What therapy was like for me.

‘No, I’m okay I think, I don’t think I need counselling. Thanks for caring enough to suggest it though. I appreciate it.’ There will be more than one person reading this who might remember me saying that to them. Others will remember me saying, ‘I’ve actually had a lot of time to process this stuff on my own and it has been good for me.’

I knew for a long time that I needed some help. I had got so caught up in my own negative thoughts that I was regularly spiralling in private. I was sure I was holding it all together in public. I was not and more and more people started to suggest I talk to someone. I eventually had a significant panic attack in a meeting and decided that enough was enough. I needed to overcome my own nervousness, embarrassment and fear, and get some help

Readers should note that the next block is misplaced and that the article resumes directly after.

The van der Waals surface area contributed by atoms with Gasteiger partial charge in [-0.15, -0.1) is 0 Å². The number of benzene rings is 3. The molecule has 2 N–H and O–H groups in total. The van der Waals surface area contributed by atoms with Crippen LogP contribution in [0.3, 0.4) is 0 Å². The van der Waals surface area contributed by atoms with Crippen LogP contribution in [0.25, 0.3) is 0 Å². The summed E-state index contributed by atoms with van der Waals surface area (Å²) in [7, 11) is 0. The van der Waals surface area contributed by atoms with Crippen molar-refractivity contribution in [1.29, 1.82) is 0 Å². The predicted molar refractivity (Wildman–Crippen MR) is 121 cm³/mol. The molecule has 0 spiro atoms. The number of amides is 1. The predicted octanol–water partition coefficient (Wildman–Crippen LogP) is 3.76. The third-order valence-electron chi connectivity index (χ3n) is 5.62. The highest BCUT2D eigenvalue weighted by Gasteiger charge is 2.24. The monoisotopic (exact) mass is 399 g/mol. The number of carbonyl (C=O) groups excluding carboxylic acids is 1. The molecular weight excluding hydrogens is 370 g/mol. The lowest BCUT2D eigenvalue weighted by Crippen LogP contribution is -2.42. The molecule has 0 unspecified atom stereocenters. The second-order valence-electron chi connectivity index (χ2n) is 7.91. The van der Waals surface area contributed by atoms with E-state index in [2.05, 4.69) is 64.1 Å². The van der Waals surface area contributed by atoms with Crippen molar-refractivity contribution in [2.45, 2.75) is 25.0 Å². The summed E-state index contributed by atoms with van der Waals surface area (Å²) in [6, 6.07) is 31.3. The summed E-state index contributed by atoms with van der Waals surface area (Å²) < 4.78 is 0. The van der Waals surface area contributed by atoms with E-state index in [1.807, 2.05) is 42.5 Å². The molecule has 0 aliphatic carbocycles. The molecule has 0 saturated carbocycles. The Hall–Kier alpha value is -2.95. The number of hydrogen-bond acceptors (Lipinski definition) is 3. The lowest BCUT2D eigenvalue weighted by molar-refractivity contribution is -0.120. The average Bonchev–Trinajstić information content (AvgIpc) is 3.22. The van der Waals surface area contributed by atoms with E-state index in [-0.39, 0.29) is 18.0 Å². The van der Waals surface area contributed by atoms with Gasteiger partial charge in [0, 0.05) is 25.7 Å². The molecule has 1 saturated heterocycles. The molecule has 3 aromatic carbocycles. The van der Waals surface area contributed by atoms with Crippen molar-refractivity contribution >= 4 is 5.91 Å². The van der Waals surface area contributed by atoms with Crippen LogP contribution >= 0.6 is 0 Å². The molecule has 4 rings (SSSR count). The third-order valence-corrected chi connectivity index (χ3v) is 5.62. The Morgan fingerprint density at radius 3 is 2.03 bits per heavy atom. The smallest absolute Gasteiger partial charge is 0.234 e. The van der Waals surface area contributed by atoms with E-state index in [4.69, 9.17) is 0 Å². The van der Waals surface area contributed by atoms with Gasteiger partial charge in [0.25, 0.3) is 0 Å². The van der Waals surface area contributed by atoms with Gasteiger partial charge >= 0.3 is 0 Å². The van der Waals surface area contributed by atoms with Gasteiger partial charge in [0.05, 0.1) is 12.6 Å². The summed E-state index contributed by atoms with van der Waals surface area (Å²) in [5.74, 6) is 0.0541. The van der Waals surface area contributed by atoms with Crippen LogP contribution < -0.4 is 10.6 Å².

I could not put a finger on one thing that caused the decline in my mental health and that made me nervous about calling to arrange an appointment. The reality was, my illness was down to the fact that I’d failed to process a lot of things for a long time. I had plodded on with a mix of stubbornness, denial and a stiff upper lip. Nothing ruins your mental health quite like trying to be stoic does.

The morning after that panic attack I dropped my son off at his nursery school and pulled into a car park to call the number of a counselling agency. I held my phone in my hand for 25 minutes before I called the number. I can remember sweating with nerves. It took a monumental effort to make that call. When I did eventually call, I can recall the weakness in my shaky voice as I explained why I was calling.